“Like boom; no problem,” Vogt said, with an quick hand motion to emphasize Evening Attire’s morning style. “He pops right out of there. Right before he ran at Philadelphia Park, I worked him out of the gate at Belmont Park, and he went right out of there. Todd Pletcher was there, and said to me, ‘You should ride this horse (in a race).’

So what happens when the clock goes past noon?

“I guess he is old . . . A lot of times you get a horse to the gate in the afternoon and they just want to relax and they fall asleep,” Vogt said. “He ain’t a 3-year-old anymore.  He’s a 10-year-old.”

Evening Attire entered the Greenwood looking for his first win in five starts since capturing December’s Grade III Queens County Handicap at Aqueduct. Still, he showed some fire by finishing second in three of those races, including the Grade II Brooklyn Handicap.

Vogt suggested to Kelly that they shake things up with Evening Attire, who sometimes is conditioned over Belmont Park’s training track.

“Just before he ran (at Philadelphia), I told Pat, ‘Let’s take him to the main track; maybe it will give him old memories,’” Vogt said. “I worked him there, and then he galloped there a couple of days, and I guess it just worked out fine. He went down to Philadelphia and blew them away. Horses are smart. They can’t talk, but they are smart. They know what they like and don’t like. He’s a smart old cookie. “

Vogt said if he isn’t careful, Evening Attire will grab hold of the bit and take off in the mornings.

“Sometimes, like on the training track at Belmont, I don’t need the pony, but if I take him to the main track, he is smart. I need the pony because he thinks he is racing,” Vogt said. “He’s smart that way. He’ll try to get away from me. He knows on that backside on the main track, he is supposed to go. Can’t fool around with him. Once he gets that jump on you, it takes a while to get him back to you. You got to keep him under that cruise control. “

Once back in his stall, after training or a race, Evening Attire is like the rest of us after a day’s work; he’s looking for a comfortable spot to rest. He begins a ritual that involves moving his feet around to gather a nice comfy pile of straw that he will immediately plop down on, and then he will roll, from side to side. Refreshed, he gets up bucking, kicking, and squealing. Vogt said as he looks on from outside the stall, he admonishes Evening Attire to be careful.  “Watch yourself, don’t get cast.”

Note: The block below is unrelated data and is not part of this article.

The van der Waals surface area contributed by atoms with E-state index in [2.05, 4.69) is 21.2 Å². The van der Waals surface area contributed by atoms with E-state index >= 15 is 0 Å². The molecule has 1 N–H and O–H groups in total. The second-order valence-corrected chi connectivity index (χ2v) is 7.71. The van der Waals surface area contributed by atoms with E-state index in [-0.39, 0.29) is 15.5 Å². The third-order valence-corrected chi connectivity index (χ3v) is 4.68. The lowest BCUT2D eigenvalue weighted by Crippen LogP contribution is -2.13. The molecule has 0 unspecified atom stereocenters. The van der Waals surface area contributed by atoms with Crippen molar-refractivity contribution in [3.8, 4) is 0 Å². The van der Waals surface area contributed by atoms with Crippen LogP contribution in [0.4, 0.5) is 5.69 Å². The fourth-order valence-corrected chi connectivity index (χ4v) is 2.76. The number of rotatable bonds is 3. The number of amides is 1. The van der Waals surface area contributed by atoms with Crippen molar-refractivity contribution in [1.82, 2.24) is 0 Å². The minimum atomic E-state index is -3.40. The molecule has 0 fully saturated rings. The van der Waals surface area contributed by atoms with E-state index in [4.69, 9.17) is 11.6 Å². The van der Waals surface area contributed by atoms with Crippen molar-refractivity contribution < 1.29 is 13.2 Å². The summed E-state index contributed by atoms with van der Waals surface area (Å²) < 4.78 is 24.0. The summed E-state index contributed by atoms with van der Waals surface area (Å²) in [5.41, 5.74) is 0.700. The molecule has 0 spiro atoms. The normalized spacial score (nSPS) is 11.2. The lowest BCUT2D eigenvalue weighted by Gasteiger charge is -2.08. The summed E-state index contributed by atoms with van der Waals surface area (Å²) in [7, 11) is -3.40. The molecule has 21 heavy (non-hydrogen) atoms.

Rosendo Lopez, Evening Attire’s groom during his 3, 4, and 5-year-old campaigns, said he had some anxious moments after the 2002 Breeders’ Cup when Evening Attire was on a van bound for Kentucky.

“Funny thing, he tried to roll in the van,” Lopez said. “I said, ‘Come on. You can’t do that.’ ”

Evening Attire is the king around the barn, and probably can get away with anything, as long as it passes the test for safety. His behavior when he was turned out on a local Saratoga farm for some rest to heal an injury to his knee in 2006 was not unlike a child who gets sent away to summer camp but wants nothing more than to come home and play with his friends.

Evening Attire had utter disdain for farm life. According to Pat Kelly’s son and assistant, Ken, the gelding would run around in the field for a bit and then would stand for long periods of time looking forlornly out of the entrance of the paddock. He was no-doubt waiting for someone to bring him back to the racetrack.

He did arrive back at Saratoga from the farm during the 2006 meet. His groom at the time, William “Junior” Void, was celebrating his 65th birthday that day, and was soon to retire. Pat Kelly called out to Void when he saw the gooseneck van pull up with Evening Attire, and said, “Hey, Junior, here’s your birthday present.”

Ken Kelly said one of the things that distinguishes Evening Attire from other horses he has been around is that he knows how to take care of himself, and perhaps that is the reason for his longevity on the racetrack.

“He never overexerted himself to the point where he would get any type of injury,” Kelly said. “He will show you if he isn’t feeling good and will show you if something  is bothering him. He’s got a lot of personality. You know when he is feeling good because he has his head swinging back and forth. If he isn’t feeling good, he’s a little more docile and kind of laid back and relaxed. He is one of the easiest horses to work with because he just knows everything and does the right thing.”

Evening Attire’s current groom of one year, Juan Tapia, said the gelding gets “nipping” at him at times, but it’s in a playful way, and a peppermint will usually put a stop to that.

Karen Kelly, Pat’s wife, said Evening Attire has been around long enough that his fan mail is now all electronic. In fact, he has his own Facebook page, and you can view several of his races on YouTube. One fan has created a Web site for Evening Attire (check it out at www.eveningattire.net.)

Seems like Evening Attire’s catching up with the times; time certainly hasn’t caught up with him.